* CorruptCorporateExecutive: Guy Caballero ranks up with [[Main/TheSimpsons Mr. Burns]] in all-around venality.
* CorruptPolitician: Melonville Mayor Tommy Shanks, who was involved in bribery, though his corruption is more along the lines of him being [[HanlonsRazor too stupid to know any better]] than any inherent vice.
* DarkReprise: Parodied in ''Garth and Gord and Fiona and Alice''. The early scenes in The Maritimes are set to the sprightly "To It And At It" by Canadian folk-country icon Stompin' Tom Connors. Once they get to Toronto, it's replaced by a slower, grittier hard rock CoverVersion.
* DeadAir: During an episode about an up-and-coming boxer who was slated to fight the champ on their station. The entire episode is spent hyping up the underdog, even making a short film about him. At the end, when the fight begins, the underdog is [[CurbStompBattle knocked out by a single punch,]] leaving SCTV with nothing but dead air for the remainder of the program as they desperately looked for something, anything they could fill it with.
* DeathTrap: Used in the Talking Projector sketch and the Six Gun Justice sketches.
* DeconstructiveParody: Everything from Ingmar Bergman classics to old Canadian movies.
* DownerEnding: Subverted in "CCCP 1", where Edith Prickley assures the audience that nobody died when the Russians retaliated against SCTV, but since The ColdWar was going on at the time, the future between North America and Russia is uncertain at that point.
* EarlyInstallmentWeirdness: The first season is remarkably different from the later seasons:
** Actors appear as themselves instead of their characters
** Dr. Tongue was a children's show host instead of an actor in a movie.
** Johnny [=LaRue=] was a part of the SCTV News and was a children's show host.
* ExcitedKidsShowHost: Mr. Messenger
* FakeBand: Yosh and Stan Schmenge and "The Happy Wanderers", the Lemon Twins.
* FoodPorn: Used in "Emergency Caterers".
* GloriousMotherRussia: The entirety of the ''[=CCCP1=]'' episode.
* GoryDeadlyOverkillTitleOfFatalDeath: ''Monster Chiller Horror Theatre'', and some of the "movies" featured thereon, such as the oft-promised-but-never-screened ''Bloodsucking Monkeys from West Mifflin, Pennsylvannia'' and ''Dr. Tongue's 3-D House of Meat''.
* GreatestHitsAlbum: parodied with ''[[http://www.youtube.com/watch?v=NMjtvSABQ3Q 5 Neat Guys' Neatest Hits]]'', for a group of incredibly dorky pop crooners from TheFifties.
* HollywoodToneDeaf: The ''Pre-Teen World'' band The Recess Monkeys and their rendition of "My Girl (Gone Gone Gone)" (originally by Canadian band Chilliwack).
* HorrorHost: Count Floyd.
* HumorDissonance: In-universe in ''Neil Simon's Nutcracker Suite'' ("SCTV Staff Christmas Party"). In ''The Sammy Maudlin Show'' leading up to the film's debut, Simon makes a quip about something being "an uplifting experience, not unlike Dolly Parton's Cross-Your-Heart Bra" that has trouble getting laughs from the host and sidekick, much less the audience. In the film itself, the main character -- a Simon {{Expy}} -- makes much the same quip while trying to check into an overbooked hotel, and the staff thinks it's so funny that they find a room for him and his wife on the spot.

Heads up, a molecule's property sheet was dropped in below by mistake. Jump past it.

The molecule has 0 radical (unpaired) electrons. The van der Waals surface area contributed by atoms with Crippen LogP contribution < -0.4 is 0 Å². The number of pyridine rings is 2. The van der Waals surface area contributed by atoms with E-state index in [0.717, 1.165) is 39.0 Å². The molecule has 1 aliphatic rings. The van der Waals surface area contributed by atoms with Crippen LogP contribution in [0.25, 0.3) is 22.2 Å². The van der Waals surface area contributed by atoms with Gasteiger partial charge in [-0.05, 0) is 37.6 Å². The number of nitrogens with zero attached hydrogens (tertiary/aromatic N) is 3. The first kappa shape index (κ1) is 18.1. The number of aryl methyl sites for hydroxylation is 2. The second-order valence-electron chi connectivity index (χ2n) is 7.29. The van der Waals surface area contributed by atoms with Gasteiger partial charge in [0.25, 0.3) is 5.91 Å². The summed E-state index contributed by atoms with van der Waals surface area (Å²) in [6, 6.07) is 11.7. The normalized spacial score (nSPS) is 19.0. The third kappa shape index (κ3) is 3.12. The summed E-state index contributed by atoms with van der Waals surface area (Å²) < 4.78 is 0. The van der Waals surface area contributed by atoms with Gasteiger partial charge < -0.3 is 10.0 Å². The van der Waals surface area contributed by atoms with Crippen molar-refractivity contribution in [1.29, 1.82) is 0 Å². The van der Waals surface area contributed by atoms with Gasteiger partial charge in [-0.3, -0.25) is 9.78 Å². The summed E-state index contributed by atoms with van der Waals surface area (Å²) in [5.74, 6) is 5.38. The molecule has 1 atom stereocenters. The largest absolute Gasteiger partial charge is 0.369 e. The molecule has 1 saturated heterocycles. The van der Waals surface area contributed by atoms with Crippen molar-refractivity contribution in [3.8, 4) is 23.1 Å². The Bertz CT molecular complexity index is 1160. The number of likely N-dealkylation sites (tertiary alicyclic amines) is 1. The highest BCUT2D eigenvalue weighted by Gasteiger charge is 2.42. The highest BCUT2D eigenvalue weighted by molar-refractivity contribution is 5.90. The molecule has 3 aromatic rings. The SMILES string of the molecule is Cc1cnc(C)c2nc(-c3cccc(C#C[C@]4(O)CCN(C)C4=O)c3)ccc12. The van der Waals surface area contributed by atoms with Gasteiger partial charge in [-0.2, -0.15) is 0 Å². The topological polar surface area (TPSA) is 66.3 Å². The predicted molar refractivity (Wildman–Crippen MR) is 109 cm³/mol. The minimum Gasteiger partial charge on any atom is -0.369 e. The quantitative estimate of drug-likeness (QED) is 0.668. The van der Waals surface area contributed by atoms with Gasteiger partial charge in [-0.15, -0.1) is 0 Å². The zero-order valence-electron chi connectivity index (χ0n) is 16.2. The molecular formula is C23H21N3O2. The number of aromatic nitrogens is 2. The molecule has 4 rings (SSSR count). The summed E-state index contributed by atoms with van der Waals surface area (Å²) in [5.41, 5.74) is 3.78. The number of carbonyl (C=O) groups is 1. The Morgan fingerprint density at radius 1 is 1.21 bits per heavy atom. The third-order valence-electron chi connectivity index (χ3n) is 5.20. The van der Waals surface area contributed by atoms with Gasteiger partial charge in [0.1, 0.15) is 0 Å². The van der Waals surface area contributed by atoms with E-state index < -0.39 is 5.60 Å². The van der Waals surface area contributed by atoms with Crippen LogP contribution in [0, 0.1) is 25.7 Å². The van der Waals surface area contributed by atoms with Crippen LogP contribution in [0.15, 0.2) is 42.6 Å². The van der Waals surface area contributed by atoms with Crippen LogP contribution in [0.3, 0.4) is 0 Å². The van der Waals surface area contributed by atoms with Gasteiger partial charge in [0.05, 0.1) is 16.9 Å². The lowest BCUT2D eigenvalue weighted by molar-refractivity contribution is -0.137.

* TheIgor: Recurring character Woody Tobias, Jr. is an actual hunchback who aspires to be a serious actor but usually plays this character type to MadScientist Dr. Tongue in his 3-D epics. Not only that, but he is [[HiddenDepths far more capable then he would seem]].
* JugglingLoadedGuns: In a parody of ''Series/CaptainKangaroo'' called "Captain Combat", Gunny Rabbit is shot by an accidental discharge. (Captain Combat's lesson to the kiddies at the end of the sketch: "Never be in a room with a loaded gun unless you're holding it.")
* {{Kaiju}}: Grogan on ''The Tim Ishimuni Show'' and Johnny Nucleo (and Franchise/{{Godzilla}} (!)) on "Towering Inferno."
* LaughTrack: The show never taped before an audience, so most episodes used a sprinkling of very polite canned laughter. According to Dave Thomas, the man responsible for adding the laugh track was a sound technician notable for his lack of any discernible sense of humor, so not only was the existence of the laugh track annoying in itself, it was also poorly executed.
* LoadsAndLoadsOfCharacters
* LoadsAndLoadsOfRoles: The whole cast of course, but some of the recurring ''characters'' played more than one role for the station:
** Newsman Floyd Robertson also portrayed "Count Floyd" on ''Monster Chiller Horror Theater'' (a not-uncommon practice at RealLife stations in the heyday of locally-produced kiddie shows and [[HorrorHost Horror Hosts]].)
** Cleaning woman Perini Scleroso had several star turns in SCTV productions including ''My Fair Lady'', earning her the coveted People's Global Golden Choice Award for "Best Foreign Personality."
** Bill Needle not only hosted a variety of "critic" shows, but turned up once or twice as an ''actor'' in SCTV productions.
** Goes beyond even that- the cast would sometimes play impressionists playing famous actors in movies (think Frank Caliendo's bit as Robin Williams as all the characters in ''TheWizardOfOz'').
* MindScrew: "Walter Cronkite's Brain".
* Music/MinskyPickup: A lot of the Schmenge Brothers' polkas ended with one. The "Cabbage Rolls and Coffee Polka" ended with variants on the theme that went on for half a minute.
* TheMovie: ''StrangeBrew'', which continues the stories of Bob and Doug [=McKenzie=].
* NightmareFetishist: Lin Ye Tang, as he demonstrates, not only on ''Doorway To Hell'', but even on ''Chinese Fairy Tales'' ("Happy endings! I don' believe in them!").
* NightmareRetardant:[[invoked]] Count Floyd is often frustrated by the tendency of the movies featured on ''Monster Chiller Horror Theatre'' to have this... if the films are even horror films at all, as opposed to old RatPack movies or Creator/IngmarBergman films.
* NoFourthWall
* NotAllowedToGrowUp: Bittersweet parody in the sketch about the show ''Oh That Rusty!''
* ObfuscatingDisability: Used by Guy Caballero, the owner of the TV station, who used a wheelchair even though he could walk, apparently "for respect".
* OnlySaneMan: The male secretary in "The Millionaire".
* OverlyNarrowSuperlative: Count Floyd claims that ''The Blood-Sucking Monkeys From West Mifflin, Pennsylvania'' won the "Western Pennsylvania Fright Award" in 1978.
* ParodyCommercial
* ParodyEpisode: Once the longer formats came into play, the wraparound storylines of several episodes were examples of this.